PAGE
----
GOP candidates critical of Affordable Care Act, but wouldn't have voted to repeal
The Republicans seeking Illinois' 10th Congressional District seat are critical of the embattled Affordable Care Act -- but all three said they would have voted against last year's GOP-led repeal efforts if they'd been in Congress at the time.
Doug Bennett, Dr. Sapan Shah and Jeremy Wynes are running for the Republican nomination in the district, which includes parts of Cook and Lake counties. The winner of the March 20 primary will face Democratic incumbent Brad Schneider of Deerfield in November's general election.
They discussed the heath care law and other issues with the Daily Herald.
Adopted in 2010, the Affordable Care Act mandated all Americans buy health insurance or face a fine. It also created health insurance exchanges and prevented health insurers from denying coverage to customers, among other changes.
Republican lawmakers repeatedly have unsuccessfully tried to repeal the law. With President Donald Trump in the White House, however, the GOP has killed some aspects of the law, such as the penalty imposed on people who don't buy insurance.
Bennett, a computer consultant from Deerfield, said the marketplaces created by the Affordable Care Act are collapsing and customers' premiums and deductibles have risen dramatically.
Even so, Bennett said he would have opposed last year's repeal attempts because lawmakers tried to "rip everything out" without having a viable alternative in place.
Bennett also felt the final House bill left the bulk of the Affordable Care Act in place and didn't address structural weaknesses in the law.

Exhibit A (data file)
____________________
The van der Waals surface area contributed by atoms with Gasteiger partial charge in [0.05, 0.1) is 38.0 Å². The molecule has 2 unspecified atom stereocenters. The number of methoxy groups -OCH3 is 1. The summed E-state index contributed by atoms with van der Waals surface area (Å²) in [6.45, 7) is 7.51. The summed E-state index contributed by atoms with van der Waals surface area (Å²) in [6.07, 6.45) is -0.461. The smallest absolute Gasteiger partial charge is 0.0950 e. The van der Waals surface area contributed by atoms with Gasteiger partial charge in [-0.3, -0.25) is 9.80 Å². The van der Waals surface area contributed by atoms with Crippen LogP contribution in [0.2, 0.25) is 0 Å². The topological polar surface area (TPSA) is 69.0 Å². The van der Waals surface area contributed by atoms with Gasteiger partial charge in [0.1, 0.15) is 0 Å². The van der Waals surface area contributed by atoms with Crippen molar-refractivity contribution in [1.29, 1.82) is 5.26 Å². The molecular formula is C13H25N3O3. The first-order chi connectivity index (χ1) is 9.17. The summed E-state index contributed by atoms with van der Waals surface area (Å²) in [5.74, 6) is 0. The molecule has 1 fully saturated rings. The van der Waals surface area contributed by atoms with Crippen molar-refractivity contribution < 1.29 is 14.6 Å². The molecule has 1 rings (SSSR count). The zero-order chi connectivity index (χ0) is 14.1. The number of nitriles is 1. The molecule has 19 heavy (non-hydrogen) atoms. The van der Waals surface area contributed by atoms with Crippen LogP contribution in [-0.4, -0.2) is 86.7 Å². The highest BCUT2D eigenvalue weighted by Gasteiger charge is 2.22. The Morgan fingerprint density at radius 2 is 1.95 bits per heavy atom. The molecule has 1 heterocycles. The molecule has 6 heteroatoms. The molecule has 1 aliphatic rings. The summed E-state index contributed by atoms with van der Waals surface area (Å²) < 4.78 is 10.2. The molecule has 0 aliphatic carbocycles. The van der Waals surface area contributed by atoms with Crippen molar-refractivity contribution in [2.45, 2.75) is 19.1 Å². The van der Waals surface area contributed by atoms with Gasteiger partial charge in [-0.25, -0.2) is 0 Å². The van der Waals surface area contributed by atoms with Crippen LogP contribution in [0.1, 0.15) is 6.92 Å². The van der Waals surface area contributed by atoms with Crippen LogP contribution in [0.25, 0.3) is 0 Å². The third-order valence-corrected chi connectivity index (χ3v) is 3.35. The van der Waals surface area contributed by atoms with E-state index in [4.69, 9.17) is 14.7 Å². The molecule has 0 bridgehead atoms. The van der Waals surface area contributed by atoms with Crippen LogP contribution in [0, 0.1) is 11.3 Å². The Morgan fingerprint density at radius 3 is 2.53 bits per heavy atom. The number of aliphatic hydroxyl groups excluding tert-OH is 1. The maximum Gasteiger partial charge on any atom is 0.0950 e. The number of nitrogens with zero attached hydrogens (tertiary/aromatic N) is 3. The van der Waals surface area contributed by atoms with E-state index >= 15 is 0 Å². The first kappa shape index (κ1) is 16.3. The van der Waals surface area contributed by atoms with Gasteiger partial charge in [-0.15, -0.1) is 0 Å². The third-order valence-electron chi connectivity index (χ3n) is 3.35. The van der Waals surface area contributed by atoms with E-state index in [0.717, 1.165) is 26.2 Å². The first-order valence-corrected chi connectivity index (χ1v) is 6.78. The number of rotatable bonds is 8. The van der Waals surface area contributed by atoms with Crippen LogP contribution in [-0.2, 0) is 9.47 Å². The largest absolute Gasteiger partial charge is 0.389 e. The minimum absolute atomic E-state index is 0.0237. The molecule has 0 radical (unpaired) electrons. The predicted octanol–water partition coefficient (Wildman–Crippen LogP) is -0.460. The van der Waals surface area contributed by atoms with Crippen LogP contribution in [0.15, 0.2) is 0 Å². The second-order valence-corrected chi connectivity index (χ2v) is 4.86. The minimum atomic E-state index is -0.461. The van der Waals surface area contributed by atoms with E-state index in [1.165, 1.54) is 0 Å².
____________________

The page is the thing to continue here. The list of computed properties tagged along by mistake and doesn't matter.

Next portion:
"While I support any attempt to actually replace and repeal Obamacare, the final bill presented to the House for a vote did neither," he said.
Bennett supported an executive order Trump issued that sought to make lower-premium plans more widely available while removing some benefits required by the Affordable Care Act.
"But I am disappointed that Congress did not pass legislation for this and this was done by executive action," he said.
Shah, a Libertyville resident and an executive with a medical malpractice insurance company, called the U.S. health care system "broken." But he, too, disagreed with the previous GOP repeal efforts.
Shah suggested Congress focus on reducing medical costs by allowing people to choose insurance plans from companies offered anywhere in the country as opposed to just in their home state. Price transparency for medical services can lower costs, too, he said.
"Especially for outpatient, nonemergent care, this will catalyze great competition in our health care system," Shah said.
Shah also said tort reform in the medical industry could reduce testing and malpractice insurance costs, thus reducing patients' bills.
Wynes, of Highland Park, said the federal government shouldn't have taken control of health care. But like the other Republican candidates, Wynes said he would've voted against repealing the Affordable Care Act last year.
Wynes said he supported a recent proposal that would have replaced the individual mandate to buy insurance with a system of tax credits for those who do.
He also backed a plan that would authorize discounted deductibles and co-payments for qualified customers, as well as funding for state reinsurance programs that would help defray insurers' costs.
"The goal should be first and foremost to empower individual consumers ... not to expand federal control over a system that has been government-dominated for decades," Wynes said.
• Daily Herald wire services contributed to this report.